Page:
Every Tuesday night our family gets together with our Mountain People for a Pizza Night. We rotate Host Houses so that there is one night a week for a month that we don’t have to cook! The adults are tired of pizza and so the hostess usually tries to cook up a little something different for the adults and the kids get the pizza.
Last night was my night and it had been previously noted that this Tuesday would be Fat Tuesday.
“We should have gumbo!” Caren suggested.
Always a sucker for a theme, I ran with her idea. Over the weekend I researched gumbo recipes and shopped for decorations.
Man picked up a package of little plastic babies. “We have to have a King Cake,” he reminded me.
Trying to host this little shin-dig has enlightened me to just how regional Mardi Gras/Fat Tuesday traditions are so I will explain King Cake. King Cake is often a braided cinnamon roll type pastry; shaped in an oval ring. Somewhere inside the cake is a tiny plastic baby that represents Christ. The story on the cake box reads:
“At long last our journey was joyfully fulfilled. The star we followed shined brightly over the stable where we found the holy baby Jesus. This is now known as the 12th Night of Christmas, January 6th, the Feast of the Epiphany. With much revelry, this is now the beginning of Mardi Gras Season and is celebrated with the oval-shaped King Cake commemorating our journey and decorated in the carnival colors of green for FAITH, yellow for POWER, and purple for JUSTICE. As it is served, look for the baby doll inside representing ‘our finding the baby Jesus’, for you who gets the symbol buys the next King Cake for the next party. In the name of Tradition, the Three Kings: Gaspar, Melchior, and Balthasar.”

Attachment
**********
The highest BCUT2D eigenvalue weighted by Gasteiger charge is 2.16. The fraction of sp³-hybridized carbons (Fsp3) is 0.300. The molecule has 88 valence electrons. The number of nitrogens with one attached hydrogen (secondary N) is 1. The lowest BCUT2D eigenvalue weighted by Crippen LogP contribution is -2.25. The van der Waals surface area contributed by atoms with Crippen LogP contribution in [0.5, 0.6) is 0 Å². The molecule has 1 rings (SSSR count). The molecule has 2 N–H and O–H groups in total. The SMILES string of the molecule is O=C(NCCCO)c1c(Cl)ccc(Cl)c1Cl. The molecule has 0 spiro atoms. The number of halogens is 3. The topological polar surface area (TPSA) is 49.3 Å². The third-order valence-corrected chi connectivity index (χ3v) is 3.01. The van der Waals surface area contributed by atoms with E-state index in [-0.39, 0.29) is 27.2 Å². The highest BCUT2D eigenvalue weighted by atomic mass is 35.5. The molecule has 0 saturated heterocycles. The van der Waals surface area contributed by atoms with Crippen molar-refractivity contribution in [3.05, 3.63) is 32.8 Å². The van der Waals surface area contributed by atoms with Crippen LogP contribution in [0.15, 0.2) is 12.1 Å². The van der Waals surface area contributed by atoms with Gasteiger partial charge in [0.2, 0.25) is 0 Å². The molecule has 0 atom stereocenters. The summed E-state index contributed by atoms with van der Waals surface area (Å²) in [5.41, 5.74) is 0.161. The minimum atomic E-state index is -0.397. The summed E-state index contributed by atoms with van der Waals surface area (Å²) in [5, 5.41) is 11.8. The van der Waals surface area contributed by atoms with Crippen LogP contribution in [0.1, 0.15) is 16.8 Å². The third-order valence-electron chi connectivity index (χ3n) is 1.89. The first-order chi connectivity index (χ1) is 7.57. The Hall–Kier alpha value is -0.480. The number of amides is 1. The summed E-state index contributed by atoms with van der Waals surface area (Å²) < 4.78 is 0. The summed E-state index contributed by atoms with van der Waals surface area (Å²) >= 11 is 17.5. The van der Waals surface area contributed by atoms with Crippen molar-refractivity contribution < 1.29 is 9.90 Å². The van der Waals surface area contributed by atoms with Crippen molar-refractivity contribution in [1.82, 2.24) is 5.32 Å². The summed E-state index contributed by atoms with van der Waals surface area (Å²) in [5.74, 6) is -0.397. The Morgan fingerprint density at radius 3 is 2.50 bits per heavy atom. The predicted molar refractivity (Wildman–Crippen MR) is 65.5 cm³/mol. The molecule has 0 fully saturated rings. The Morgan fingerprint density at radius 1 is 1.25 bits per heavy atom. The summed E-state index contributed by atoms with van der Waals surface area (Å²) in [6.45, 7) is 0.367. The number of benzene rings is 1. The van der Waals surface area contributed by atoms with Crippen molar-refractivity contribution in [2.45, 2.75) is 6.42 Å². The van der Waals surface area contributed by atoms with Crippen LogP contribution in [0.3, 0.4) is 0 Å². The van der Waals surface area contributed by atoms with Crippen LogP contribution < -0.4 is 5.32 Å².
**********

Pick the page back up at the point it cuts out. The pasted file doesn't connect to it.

“Yeah, I plan to just buy one of those,” I told him as I returned the little babies to their place on the shelf.
There was a discussion of Hurricanes but then we decided that was not a good drink for a Tuesday night. We could stick to our usual offering of wine and beer.
Tuesday morning, Caren called to see if there were any ingredients she could pick up after her work out down the hill.
“I would love it if you could pick up the shrimp. I’m going to start the gumbo at 1:30. Including the prep time. its supposed to take nearly 4 hours to make it! I hope I don’t screw this up.”
Caren assured me it would go well and promised to bring her knife and to help get everything started. (She hates my knives…)
After my work out I headed to the King Sooper store to get the other ingredients. In the bakery of the grocery were boxes of King Cake. I grabbed one. The 9×13 box housed a cake about half the size of the box. It looked like a giant cinnamon roll. Sitting on top of the “cinnamon roll,” in a tangle of Mardi Gras beads, was the baby. In plain sight! I took the offensive pastry up to the bakery counter.
“Excuse me, do you have full-sized King Cakes?”
The lady peered down through the cellophane window of the cake box, “That’s all we have.”
“Hmm…they are usually bigger then this. Typically they are the size of this box and the baby is on the inside, not on top.” I gave a brief explanation about the fun of who finds the baby.
“Really? We’ve never made these before. We called another store for direction and they told us to only use half the dough. That’s why it’s small. We might still have some of the dough. I can ask the baker if we can make you a bigger one.”
“Oh, would you? That would be great! Would you ask her if the baby could be put inside the cake for us?”